They fought, in the misguided belief that they could win, though with hindsight I’m convinced once the shooting had started it was almost inevitable that American independence would be the outcome. Britain’s key to “winning” would have been through diplomacy, listening to the concerns of colonials and assuring them they were not vassals but free and equal Englishmen and acquiescing to some of their concerns.

On paper the Americans look weak. Bad and amateurish forces vs an Empire. But in reality they had pretty much everything stacked in their favour and the British position was very difficult. If America was a small island or archipelago then Britain’s real strength could have been brought to bear. As good as the British army was it was small and not big enough to conquer America... big enough to help the settler police the natives, sure, big enough to fight other small professional forces in small bush wars but it was never going to be big enough to suppress a landmass of that size and population spread with out the consent of its people.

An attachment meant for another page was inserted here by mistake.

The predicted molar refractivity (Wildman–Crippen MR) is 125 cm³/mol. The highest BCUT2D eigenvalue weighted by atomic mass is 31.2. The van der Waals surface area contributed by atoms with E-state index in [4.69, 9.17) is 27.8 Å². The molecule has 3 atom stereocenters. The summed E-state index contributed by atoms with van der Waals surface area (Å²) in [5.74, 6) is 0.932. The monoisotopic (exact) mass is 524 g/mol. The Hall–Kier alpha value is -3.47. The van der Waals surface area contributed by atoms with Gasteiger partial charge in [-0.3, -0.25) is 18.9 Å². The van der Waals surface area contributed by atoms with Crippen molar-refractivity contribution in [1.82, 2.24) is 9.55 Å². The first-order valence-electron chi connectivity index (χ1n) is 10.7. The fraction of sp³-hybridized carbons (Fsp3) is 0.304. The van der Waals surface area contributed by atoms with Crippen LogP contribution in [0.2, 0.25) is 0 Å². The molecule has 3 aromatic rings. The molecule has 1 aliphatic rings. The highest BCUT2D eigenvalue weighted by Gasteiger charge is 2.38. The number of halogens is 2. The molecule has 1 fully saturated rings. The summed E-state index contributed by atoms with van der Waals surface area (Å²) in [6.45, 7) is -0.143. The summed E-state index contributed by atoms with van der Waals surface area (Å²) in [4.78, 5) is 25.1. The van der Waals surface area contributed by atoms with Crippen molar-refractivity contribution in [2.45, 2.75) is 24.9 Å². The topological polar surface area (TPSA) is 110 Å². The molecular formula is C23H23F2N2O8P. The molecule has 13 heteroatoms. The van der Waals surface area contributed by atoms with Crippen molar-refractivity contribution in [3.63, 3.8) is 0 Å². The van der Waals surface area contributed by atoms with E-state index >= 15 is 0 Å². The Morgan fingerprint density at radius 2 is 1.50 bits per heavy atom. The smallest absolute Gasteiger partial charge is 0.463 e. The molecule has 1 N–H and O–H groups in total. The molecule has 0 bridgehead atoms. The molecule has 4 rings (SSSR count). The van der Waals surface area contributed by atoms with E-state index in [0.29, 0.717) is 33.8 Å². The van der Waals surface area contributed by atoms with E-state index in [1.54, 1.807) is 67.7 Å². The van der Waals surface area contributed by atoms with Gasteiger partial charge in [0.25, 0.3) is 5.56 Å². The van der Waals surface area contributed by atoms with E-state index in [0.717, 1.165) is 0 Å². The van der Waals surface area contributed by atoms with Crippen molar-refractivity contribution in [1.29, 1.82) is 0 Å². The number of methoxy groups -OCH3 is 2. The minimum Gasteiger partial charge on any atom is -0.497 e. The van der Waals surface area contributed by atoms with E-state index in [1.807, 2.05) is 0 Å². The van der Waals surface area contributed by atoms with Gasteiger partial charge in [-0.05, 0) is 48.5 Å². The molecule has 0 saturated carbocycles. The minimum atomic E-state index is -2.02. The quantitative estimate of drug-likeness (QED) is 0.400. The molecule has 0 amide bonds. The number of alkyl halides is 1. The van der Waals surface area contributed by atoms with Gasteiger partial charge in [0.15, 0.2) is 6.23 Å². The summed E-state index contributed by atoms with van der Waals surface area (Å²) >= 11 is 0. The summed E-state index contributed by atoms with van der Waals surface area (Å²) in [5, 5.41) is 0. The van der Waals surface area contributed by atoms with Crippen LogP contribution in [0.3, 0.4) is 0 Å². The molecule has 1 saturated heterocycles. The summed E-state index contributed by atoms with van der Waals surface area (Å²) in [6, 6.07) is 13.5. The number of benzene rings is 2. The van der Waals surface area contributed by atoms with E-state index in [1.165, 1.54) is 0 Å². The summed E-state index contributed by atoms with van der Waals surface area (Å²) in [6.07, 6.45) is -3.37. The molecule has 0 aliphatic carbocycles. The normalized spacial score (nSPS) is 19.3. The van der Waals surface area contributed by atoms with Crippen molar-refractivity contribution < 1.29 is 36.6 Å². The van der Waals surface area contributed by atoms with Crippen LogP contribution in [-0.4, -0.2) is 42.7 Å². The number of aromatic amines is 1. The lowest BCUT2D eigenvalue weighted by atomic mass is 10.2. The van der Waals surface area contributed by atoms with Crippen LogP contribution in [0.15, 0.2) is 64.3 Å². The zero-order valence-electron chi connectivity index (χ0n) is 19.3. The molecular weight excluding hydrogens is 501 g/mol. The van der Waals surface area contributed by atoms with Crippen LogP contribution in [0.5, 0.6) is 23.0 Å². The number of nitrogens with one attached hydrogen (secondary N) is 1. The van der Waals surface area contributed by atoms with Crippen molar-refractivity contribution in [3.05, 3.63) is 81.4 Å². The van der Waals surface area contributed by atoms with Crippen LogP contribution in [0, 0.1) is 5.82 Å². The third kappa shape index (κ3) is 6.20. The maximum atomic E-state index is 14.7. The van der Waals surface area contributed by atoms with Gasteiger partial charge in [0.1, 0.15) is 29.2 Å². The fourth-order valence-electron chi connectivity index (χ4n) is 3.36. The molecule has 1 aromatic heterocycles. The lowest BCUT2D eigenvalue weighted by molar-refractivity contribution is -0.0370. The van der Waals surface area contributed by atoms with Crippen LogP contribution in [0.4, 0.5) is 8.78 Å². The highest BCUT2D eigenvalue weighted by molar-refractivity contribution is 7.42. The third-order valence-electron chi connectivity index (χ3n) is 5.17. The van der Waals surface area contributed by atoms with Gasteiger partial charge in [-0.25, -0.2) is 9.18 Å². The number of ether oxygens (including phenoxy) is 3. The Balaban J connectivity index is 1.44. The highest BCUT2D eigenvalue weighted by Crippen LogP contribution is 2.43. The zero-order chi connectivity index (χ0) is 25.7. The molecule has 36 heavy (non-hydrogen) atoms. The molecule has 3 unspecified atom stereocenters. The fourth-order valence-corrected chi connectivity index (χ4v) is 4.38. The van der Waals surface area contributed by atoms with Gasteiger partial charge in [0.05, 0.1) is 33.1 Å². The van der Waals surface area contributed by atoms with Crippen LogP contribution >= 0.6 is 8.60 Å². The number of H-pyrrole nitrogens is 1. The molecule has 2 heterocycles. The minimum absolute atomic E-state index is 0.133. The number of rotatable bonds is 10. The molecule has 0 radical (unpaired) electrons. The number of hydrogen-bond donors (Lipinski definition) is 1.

Once the fighting started, the sheer size of the place, the smallness of the army and the inability of the British to foster and harness loyalism meant defeat was inevitable. Perhaps a crushing victory that kills or captures Washington would be enough to end the rebellion temporarily... but I’m sure once he had been shot or hung for treason and the American cause gifted some famous martyrs it would flare up again in the 1790s or 1800s.
 
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Likes: Kotromanic
Feb 2016
4,345
Japan
#16
What the British should have done is appease their worries.

First give commissioned American Militia officers equal standing to regulars.